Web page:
By Joseph Jordan Johnson

Content warning: racial slurs

I moved to Oak Park from Hammond, Indiana (by way of Chicago) in the summer of 2003, where my single mother and I resided on the second floor of an apartment on Austin Boulevard—the border between the Austin neighborhood of Chicago and Oak Park. As of 2010, 67.7% of its citizens were White, compared to 21.7% Black, and the disparity is unavoidable. Oak Park rests on its laurels for being an incredibly diverse and accepting village, one where people of all races can thrive together. Which, for white northern progressives, isn’t a particularly unique or radical statement anymore. It is, however, a lie.

I was pretty young at the time, so I wasn’t able to give the scathing critique of its reliance on white neoliberalism I can today, but the disconnect between message and action was still clear to me. Throughout elementary school, there were subtle processes at work that showed me how valuable and how dispensable my body, mind, and labor were to white peers and faculty.

Many times over, I could be found in the principal’s office after getting in fights with other kids, white and black, over things big and small. The first two years or so, the fights I was getting into were with white students over sly racist comments and violations of physical boundaries I had set. Like nearly every black child can attest to, my mom taught me that if anyone puts their hands on me when I don’t want it, I beat the shit out of them—flat out.

I thought the conversation would be light. I felt I responded to a grave violence with equal measure, therefore warranting no consequences for me. I was wrong.

Specifically, there was a moment where a white kid, who I considered a friend, called me a nigger during recess simply because I got him out during a game of wall ball. I, rightfully pissed, then pegged him in the face with the racquetball.

He bawled.

Of course, this brought on a meeting with the principal (not my first and definitely not the last). Going into it, I thought the conversation would be light. I felt I responded to a grave violence with equal measure, therefore warranting no consequences for me. I was wrong.

I remember the irony in how brown the office was for an old white woman. The table was round, made of faux wood that would strip away and reveal the lighter pulp underneath when I picked at the rubber edge seal. The windowsills, the cabinets, even the carpet were dark brown. These are all of the things I paid attention to while she grilled me on how I needed to learn how to act, that the school had a zero tolerance policy for violence and that she was so disappointed because I used to behave like one of the good ones. I tried standing up to her, but I was shut down.

This wasn’t the first time I had been personally yelled at by a white faculty member, but it was by far the most aggressive and most traumatizing for me. It wouldn’t be the last time I received this speech from a teacher, or some variation of it. She responded to the white student in a far calmer tone; he got off with a warning and I got to spend an afternoon recess with the behavioral health teacher (who, later on, developed a close enough relationship with me that she felt it was okay to tell me about all the “bad black kids” she had a hard time with).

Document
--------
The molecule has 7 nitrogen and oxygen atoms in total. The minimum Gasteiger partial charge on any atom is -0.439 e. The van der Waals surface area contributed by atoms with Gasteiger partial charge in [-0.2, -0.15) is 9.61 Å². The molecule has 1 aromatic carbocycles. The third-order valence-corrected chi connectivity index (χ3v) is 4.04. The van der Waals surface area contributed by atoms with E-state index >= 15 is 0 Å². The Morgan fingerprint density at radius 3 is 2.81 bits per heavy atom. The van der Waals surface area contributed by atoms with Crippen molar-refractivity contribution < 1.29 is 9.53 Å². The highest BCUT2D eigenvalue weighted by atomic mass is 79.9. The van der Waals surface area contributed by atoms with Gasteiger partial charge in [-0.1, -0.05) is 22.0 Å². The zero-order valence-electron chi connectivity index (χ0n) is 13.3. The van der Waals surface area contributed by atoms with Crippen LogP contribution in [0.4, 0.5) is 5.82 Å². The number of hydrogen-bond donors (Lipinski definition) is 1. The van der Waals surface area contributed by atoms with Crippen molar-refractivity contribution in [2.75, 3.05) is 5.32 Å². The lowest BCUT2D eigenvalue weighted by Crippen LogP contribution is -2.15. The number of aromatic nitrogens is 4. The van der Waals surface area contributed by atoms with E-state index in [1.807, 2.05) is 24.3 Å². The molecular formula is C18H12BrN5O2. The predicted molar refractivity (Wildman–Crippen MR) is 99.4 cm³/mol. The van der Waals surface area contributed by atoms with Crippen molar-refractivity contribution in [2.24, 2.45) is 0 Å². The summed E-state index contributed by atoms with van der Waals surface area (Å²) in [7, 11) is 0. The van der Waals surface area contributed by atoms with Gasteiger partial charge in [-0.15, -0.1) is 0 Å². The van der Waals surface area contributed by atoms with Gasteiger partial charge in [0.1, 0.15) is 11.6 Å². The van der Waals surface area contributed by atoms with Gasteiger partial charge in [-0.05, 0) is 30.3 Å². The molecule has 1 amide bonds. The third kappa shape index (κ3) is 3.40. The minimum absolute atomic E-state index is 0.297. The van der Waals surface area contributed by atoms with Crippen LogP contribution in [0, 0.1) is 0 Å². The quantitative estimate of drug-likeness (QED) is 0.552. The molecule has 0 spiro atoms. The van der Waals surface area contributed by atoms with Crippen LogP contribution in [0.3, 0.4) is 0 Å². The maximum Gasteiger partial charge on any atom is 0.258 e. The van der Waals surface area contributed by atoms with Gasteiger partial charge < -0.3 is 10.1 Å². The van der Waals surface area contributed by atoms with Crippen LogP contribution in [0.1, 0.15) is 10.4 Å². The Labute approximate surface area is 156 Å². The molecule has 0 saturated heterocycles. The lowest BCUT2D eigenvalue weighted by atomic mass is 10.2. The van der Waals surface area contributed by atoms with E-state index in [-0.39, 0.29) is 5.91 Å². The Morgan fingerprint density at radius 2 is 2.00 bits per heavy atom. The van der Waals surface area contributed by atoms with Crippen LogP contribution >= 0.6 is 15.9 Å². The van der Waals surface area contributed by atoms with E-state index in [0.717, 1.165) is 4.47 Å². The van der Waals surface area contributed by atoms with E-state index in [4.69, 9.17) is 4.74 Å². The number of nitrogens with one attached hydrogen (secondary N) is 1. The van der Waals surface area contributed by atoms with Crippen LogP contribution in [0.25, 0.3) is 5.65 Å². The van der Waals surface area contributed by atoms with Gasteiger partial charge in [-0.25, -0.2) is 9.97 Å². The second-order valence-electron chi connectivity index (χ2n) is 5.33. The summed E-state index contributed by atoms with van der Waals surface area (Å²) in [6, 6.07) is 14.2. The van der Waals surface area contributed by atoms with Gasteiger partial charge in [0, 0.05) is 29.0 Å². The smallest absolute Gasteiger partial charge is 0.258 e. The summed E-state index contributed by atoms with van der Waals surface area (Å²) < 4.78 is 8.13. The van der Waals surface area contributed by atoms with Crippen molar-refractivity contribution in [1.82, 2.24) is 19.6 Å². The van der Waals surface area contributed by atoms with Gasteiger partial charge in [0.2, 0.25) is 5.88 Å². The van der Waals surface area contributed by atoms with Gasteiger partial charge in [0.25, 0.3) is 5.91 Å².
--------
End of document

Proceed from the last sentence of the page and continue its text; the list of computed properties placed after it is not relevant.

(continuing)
The only reason I wasn’t suspended, or worse, was because of the “promise” I showed as a student (and a black mom who made it clear she would pull up to the school at a moment’s notice). I am incredibly lucky, knowing full well that other black students whose contributions carried less worth to white people were suspended and expelled much faster for much less.

[White liberals’] compassion is not selfless—it is for power; they will look black people in the eye and tell us enduring racial violence is what’s best for us.

From then on, I saw what constituted violence for white people. I bit my tongue more. I was less antagonistic towards my peers. The process was slow, but eventually I endured more abuse without objection, and projected it onto other black students instead. The fights I got into were less with white students and more with black students over things like my “white voice” or being a teacher’s pet, both of which gave me access to spaces that were denied to them. To be clear, being made fun of for the behavior I adopted in order to assimilate is incomparable to the violence that I and other “acceptable” black kids enacted on them.

The function of white neoliberalism on black children is ultimately one that demands total obedience—often by way of pacification or pitting black students against one another. It would be easy to pin the blame on individual white people, but it’s more an issue of whiteness / white supremacy, and the simple fact that political leanings don’t negate white privilege. White liberals’ entire politic rests on a false superiority over the Whites they view as uneducated, uncompassionate, and abjectly racist—when there is no actual difference between them, and this makes them far more dangerous to me. Their compassion is not selfless—it is for power; they will look black people in the eye and tell us enduring racial violence is what’s best for us.

I, and other “good” black students in my classes were replicating the same anti-black (and classist, ableist, misogynoirist, etc.) messages that white liberals were feeding to us. We were, essentially, doing the job of white supremacy as black children, thinking it was best, and there is not a day that passes when I am not furious and utterly defeated by that.

It is taking time to cope with the years of trauma, unlearn the idea that assimilation is the path to liberation, and come to a healthier version of myself and understanding of my community. I use the present tense because that work is never truly over, and the idea that there will come a day when it is finally over—is a fallacy.

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